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One of the UK’s most interesting historical legacies in music does not involve the actual bands that made up the British Invasion, but rather the people who played these bands records illegally.
During the early 1960s, while American youth were falling in love with numerous bands from the UK, the BBC had still banished rock ‘n’ roll from the airwaves. So, in retaliation, a group of rabble-rousing Brits decided to board old fishing boats anchored off the coast of England, putting them in international waters and out of reach from the censoring British authorities. With the help of these “pirates” people, — particularly younger people — in the UK could enjoy some of the most influential early rock ‘n’ roll while sidestepping the restrictive BBC. Below are a collection of 1960s pop gems that have helped shape American and British rock as we know it today — all while not being allowed on the radio in the UK at the time.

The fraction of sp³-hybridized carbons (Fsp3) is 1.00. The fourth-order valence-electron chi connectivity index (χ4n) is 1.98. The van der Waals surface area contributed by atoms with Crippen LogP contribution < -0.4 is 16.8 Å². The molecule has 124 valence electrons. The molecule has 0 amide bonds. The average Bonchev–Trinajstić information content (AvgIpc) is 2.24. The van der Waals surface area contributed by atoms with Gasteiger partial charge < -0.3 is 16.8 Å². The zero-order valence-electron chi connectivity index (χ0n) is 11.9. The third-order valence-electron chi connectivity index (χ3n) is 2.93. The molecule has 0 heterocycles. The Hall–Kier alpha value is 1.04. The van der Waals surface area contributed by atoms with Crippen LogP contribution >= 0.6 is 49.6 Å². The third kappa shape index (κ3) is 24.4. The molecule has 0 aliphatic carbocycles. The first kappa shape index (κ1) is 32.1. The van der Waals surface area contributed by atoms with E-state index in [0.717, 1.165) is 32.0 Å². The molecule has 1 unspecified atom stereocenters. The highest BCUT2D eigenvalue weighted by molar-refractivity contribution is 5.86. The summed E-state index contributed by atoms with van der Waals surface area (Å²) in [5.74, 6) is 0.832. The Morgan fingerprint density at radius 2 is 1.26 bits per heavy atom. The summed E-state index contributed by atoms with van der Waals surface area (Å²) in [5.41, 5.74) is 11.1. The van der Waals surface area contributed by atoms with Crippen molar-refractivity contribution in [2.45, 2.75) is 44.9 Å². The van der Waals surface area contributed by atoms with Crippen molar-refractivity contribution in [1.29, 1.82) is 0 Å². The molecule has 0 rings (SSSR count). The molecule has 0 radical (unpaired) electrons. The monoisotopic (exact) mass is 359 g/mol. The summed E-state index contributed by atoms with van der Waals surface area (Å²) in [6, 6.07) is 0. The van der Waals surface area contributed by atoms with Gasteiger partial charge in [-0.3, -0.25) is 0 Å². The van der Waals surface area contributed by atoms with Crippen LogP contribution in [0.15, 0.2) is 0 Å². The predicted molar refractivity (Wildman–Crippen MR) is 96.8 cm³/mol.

Index on Censorship has teamed up with the producers of an award-winning documentary about Mali’s musicians, They Will Have To Kill Us First, to create the Music in Exile Fund to support musicians facing censorship globally. You can donate here, or give £10 by texting “BAND61 £10” to 70070.